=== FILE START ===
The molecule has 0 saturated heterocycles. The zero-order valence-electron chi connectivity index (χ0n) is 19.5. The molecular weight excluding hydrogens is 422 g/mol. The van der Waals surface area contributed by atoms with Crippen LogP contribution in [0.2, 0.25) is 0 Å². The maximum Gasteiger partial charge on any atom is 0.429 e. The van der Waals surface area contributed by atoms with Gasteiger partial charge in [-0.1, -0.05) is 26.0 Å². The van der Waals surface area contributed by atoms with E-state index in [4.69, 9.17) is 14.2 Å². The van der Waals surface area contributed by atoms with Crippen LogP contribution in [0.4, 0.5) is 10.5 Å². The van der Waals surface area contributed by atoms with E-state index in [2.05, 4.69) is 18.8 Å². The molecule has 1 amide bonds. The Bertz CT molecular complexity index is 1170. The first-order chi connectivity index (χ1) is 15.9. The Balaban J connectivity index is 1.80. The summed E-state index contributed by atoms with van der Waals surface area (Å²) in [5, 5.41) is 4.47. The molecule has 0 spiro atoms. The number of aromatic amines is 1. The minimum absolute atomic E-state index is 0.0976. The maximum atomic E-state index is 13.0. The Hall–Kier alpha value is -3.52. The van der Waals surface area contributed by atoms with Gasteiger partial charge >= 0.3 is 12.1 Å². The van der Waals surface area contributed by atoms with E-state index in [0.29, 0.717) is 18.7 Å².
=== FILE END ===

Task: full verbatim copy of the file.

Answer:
The molecule has 0 saturated heterocycles. The zero-order valence-electron chi connectivity index (χ0n) is 19.5. The molecular weight excluding hydrogens is 422 g/mol. The van der Waals surface area contributed by atoms with Crippen LogP contribution in [0.2, 0.25) is 0 Å². The maximum Gasteiger partial charge on any atom is 0.429 e. The van der Waals surface area contributed by atoms with Gasteiger partial charge in [-0.1, -0.05) is 26.0 Å². The van der Waals surface area contributed by atoms with E-state index in [4.69, 9.17) is 14.2 Å². The van der Waals surface area contributed by atoms with Crippen LogP contribution in [0.4, 0.5) is 10.5 Å². The van der Waals surface area contributed by atoms with E-state index in [2.05, 4.69) is 18.8 Å². The molecule has 1 amide bonds. The Bertz CT molecular complexity index is 1170. The first-order chi connectivity index (χ1) is 15.9. The Balaban J connectivity index is 1.80. The summed E-state index contributed by atoms with van der Waals surface area (Å²) in [5, 5.41) is 4.47. The molecule has 0 spiro atoms. The number of aromatic amines is 1. The minimum absolute atomic E-state index is 0.0976. The maximum atomic E-state index is 13.0. The Hall–Kier alpha value is -3.52. The van der Waals surface area contributed by atoms with Gasteiger partial charge >= 0.3 is 12.1 Å². The van der Waals surface area contributed by atoms with E-state index in [0.29, 0.717) is 18.7 Å².